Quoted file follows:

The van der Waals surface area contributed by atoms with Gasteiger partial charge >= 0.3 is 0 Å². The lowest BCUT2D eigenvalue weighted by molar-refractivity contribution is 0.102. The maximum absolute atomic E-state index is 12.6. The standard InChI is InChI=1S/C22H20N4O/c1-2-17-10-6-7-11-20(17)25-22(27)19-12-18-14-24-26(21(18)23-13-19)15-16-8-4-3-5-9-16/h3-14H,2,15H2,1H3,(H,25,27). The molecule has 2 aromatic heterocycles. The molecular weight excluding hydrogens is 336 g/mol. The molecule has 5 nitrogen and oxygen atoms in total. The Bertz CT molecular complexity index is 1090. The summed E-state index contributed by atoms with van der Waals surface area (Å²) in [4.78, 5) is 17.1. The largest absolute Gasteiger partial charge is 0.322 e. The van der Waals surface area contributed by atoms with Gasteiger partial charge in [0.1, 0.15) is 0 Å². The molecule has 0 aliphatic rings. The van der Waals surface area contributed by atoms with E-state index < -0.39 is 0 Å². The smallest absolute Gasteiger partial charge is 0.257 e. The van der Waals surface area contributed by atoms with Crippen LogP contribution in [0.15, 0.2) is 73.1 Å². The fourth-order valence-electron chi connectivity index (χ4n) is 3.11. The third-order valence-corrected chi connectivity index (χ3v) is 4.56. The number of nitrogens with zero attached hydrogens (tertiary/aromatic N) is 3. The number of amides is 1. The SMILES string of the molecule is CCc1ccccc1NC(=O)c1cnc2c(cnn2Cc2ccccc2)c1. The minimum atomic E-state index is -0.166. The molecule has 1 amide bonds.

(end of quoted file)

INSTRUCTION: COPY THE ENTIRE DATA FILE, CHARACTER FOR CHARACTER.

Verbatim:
The van der Waals surface area contributed by atoms with Gasteiger partial charge >= 0.3 is 0 Å². The lowest BCUT2D eigenvalue weighted by molar-refractivity contribution is 0.102. The maximum absolute atomic E-state index is 12.6. The standard InChI is InChI=1S/C22H20N4O/c1-2-17-10-6-7-11-20(17)25-22(27)19-12-18-14-24-26(21(18)23-13-19)15-16-8-4-3-5-9-16/h3-14H,2,15H2,1H3,(H,25,27). The molecule has 2 aromatic heterocycles. The molecular weight excluding hydrogens is 336 g/mol. The molecule has 5 nitrogen and oxygen atoms in total. The Bertz CT molecular complexity index is 1090. The summed E-state index contributed by atoms with van der Waals surface area (Å²) in [4.78, 5) is 17.1. The largest absolute Gasteiger partial charge is 0.322 e. The van der Waals surface area contributed by atoms with Gasteiger partial charge in [0.1, 0.15) is 0 Å². The molecule has 0 aliphatic rings. The van der Waals surface area contributed by atoms with E-state index < -0.39 is 0 Å². The smallest absolute Gasteiger partial charge is 0.257 e. The van der Waals surface area contributed by atoms with Crippen LogP contribution in [0.15, 0.2) is 73.1 Å². The fourth-order valence-electron chi connectivity index (χ4n) is 3.11. The third-order valence-corrected chi connectivity index (χ3v) is 4.56. The number of nitrogens with zero attached hydrogens (tertiary/aromatic N) is 3. The number of amides is 1. The SMILES string of the molecule is CCc1ccccc1NC(=O)c1cnc2c(cnn2Cc2ccccc2)c1. The minimum atomic E-state index is -0.166. The molecule has 1 amide bonds.